Elon Musk, Tweets, Fines, and Deductibility

By Norio Nakayama, CC BY-SA 2.0

By Sam Brunson

In the beginning of August, Elon Musk tweeted that he had secured financing to take Tesla private at $420 per share. It turned out that he, um, hadn’t. In the meantime, though, his tweet moved the market; on the day of his tweet, Tesla shares closed up 11%.[fn1]

It wasn’t only investors who noticed the tweet, though. The SEC was watching, too. And on Thursday, the SEC charged Musk with securities fraud. In its complaint, the SEC requested that the court:

  1. enjoin Musk from violating section 10(b) of the ’34 Act and Rule 10b-5;
  2. order Musk to disgorge any gains from his securities fraud and pay civil penalties under the ’34 Act; and
  3. prohibit Musk from being a director or officer of any publicly-traded corporation.

Two days after the SEC filed its complaint, Musk settled. In the settlement, he agreed to a number of terms, including:

  1. being enjoined from violating section 10(b) and Rule 10b-5;
  2. resigning as Chairman of the Tesla board of directors, and not seeking reelection or appointment for at least 3 years; and
  3. paying a $20 million fine.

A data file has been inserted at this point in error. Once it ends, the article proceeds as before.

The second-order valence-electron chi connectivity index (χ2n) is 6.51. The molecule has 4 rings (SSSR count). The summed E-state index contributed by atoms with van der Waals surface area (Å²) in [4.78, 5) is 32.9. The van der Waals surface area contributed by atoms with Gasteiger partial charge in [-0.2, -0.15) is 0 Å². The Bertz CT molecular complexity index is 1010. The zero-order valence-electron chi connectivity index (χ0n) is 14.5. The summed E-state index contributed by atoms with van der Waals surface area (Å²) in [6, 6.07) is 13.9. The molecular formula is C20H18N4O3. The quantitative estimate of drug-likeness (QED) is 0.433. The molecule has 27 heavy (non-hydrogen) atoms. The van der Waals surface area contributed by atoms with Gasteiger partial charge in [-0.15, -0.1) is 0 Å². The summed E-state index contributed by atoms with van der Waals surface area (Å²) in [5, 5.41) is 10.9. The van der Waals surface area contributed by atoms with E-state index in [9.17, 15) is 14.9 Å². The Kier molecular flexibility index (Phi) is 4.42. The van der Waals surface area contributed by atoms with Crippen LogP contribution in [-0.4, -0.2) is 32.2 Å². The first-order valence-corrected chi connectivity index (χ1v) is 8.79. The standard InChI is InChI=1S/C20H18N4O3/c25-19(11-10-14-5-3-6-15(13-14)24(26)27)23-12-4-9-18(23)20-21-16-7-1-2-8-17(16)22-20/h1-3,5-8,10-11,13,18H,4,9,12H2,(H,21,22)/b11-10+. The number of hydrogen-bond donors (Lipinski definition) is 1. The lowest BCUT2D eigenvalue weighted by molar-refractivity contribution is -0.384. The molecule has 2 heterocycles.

Given that I’m a tax prof, and this is a tax blog, it should be unsurprising that what caught my attention was the fine. See, along with the fine, Musk agreed that “the civil penalty shall be treated as a penalty paid to the government for all purposes, including all tax purposes.” What’s that all about?

Well, generally speaking, section 162(f) of the Code prohibits taxpayers from deducting fines paid to a government in relation to the violation of any law, even if the fine would otherwise be deductible as an ordinary and necessary trade or business expense.

If governmental fines are generally nondeductible, why did Musk explicitly agree not to deduct those amounts? It looks like his agreement is the result of section 162(f)(2). Section 162(f)(2) is an exception to the general nondeductiblity rule: it provides that an otherwise-deductible fine can be deducted if the fine is used to provide restitution to people who were harmed.

And, it turns out, the fine could be used for restitution. See, section 308(a) of the Sarbanes-Oxley Act gives the SEC authority to use civil penalties to create a fund to benefit victims of the securities law violation. And, in fact, the settlement agreement explicitly provides that the SEC can use the $20 million to recompense victims. And absent this agreement, to the extent it did so, Musk could deduct the fine, reducing the after-tax cost of the fine.[fn2]

But under the terms of his settlement agreement, whether or not his fine reimburses victims of the securities fraud, Musk gets no deduction, and bears the full cost of the fine.

[fn1] The announcement also created huge mark-to-market losses for short sellers.

[fn2] Assuming Musk is in the highest tax bracket—probably a fair assumption—a $20 million deduction would reduce the after-tax cost of the penalty by $7.4 million.

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